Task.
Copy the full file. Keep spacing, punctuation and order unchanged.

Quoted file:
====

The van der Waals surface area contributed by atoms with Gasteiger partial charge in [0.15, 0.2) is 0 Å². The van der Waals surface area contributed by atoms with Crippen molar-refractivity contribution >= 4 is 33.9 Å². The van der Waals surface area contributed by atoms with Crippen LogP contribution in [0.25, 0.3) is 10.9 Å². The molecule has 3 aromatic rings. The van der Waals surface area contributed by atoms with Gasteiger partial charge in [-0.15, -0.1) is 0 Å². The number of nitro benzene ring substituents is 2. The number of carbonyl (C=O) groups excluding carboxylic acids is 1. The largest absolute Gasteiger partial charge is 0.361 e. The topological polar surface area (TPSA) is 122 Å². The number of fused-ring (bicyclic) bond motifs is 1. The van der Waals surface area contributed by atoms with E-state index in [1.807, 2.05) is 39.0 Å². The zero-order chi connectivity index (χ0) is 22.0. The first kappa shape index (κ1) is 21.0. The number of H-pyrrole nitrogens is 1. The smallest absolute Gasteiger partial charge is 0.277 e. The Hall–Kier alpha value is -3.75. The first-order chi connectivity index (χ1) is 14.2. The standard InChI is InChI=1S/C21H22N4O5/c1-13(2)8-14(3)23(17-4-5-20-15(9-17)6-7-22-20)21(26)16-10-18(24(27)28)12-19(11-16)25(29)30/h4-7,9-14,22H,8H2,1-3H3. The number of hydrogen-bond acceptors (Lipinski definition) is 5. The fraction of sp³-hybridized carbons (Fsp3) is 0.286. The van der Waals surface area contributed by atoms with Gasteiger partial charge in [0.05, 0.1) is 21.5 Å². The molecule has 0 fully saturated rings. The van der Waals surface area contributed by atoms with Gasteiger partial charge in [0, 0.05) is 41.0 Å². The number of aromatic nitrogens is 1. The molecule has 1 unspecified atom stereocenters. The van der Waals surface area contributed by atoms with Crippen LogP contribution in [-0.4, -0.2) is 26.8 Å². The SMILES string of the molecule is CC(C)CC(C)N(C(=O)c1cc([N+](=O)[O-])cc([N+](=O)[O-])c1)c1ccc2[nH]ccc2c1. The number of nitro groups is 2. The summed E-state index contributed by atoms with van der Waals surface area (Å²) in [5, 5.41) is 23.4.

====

The van der Waals surface area contributed by atoms with Gasteiger partial charge in [0.15, 0.2) is 0 Å². The van der Waals surface area contributed by atoms with Crippen molar-refractivity contribution >= 4 is 33.9 Å². The van der Waals surface area contributed by atoms with Crippen LogP contribution in [0.25, 0.3) is 10.9 Å². The molecule has 3 aromatic rings. The van der Waals surface area contributed by atoms with Gasteiger partial charge in [-0.15, -0.1) is 0 Å². The number of nitro benzene ring substituents is 2. The number of carbonyl (C=O) groups excluding carboxylic acids is 1. The largest absolute Gasteiger partial charge is 0.361 e. The topological polar surface area (TPSA) is 122 Å². The number of fused-ring (bicyclic) bond motifs is 1. The van der Waals surface area contributed by atoms with E-state index in [1.807, 2.05) is 39.0 Å². The zero-order chi connectivity index (χ0) is 22.0. The first kappa shape index (κ1) is 21.0. The number of H-pyrrole nitrogens is 1. The smallest absolute Gasteiger partial charge is 0.277 e. The Hall–Kier alpha value is -3.75. The first-order chi connectivity index (χ1) is 14.2. The standard InChI is InChI=1S/C21H22N4O5/c1-13(2)8-14(3)23(17-4-5-20-15(9-17)6-7-22-20)21(26)16-10-18(24(27)28)12-19(11-16)25(29)30/h4-7,9-14,22H,8H2,1-3H3. The number of hydrogen-bond acceptors (Lipinski definition) is 5. The fraction of sp³-hybridized carbons (Fsp3) is 0.286. The van der Waals surface area contributed by atoms with Gasteiger partial charge in [0.05, 0.1) is 21.5 Å². The molecule has 0 fully saturated rings. The van der Waals surface area contributed by atoms with Gasteiger partial charge in [0, 0.05) is 41.0 Å². The number of aromatic nitrogens is 1. The molecule has 1 unspecified atom stereocenters. The van der Waals surface area contributed by atoms with Crippen LogP contribution in [-0.4, -0.2) is 26.8 Å². The SMILES string of the molecule is CC(C)CC(C)N(C(=O)c1cc([N+](=O)[O-])cc([N+](=O)[O-])c1)c1ccc2[nH]ccc2c1. The number of nitro groups is 2. The summed E-state index contributed by atoms with van der Waals surface area (Å²) in [5, 5.41) is 23.4.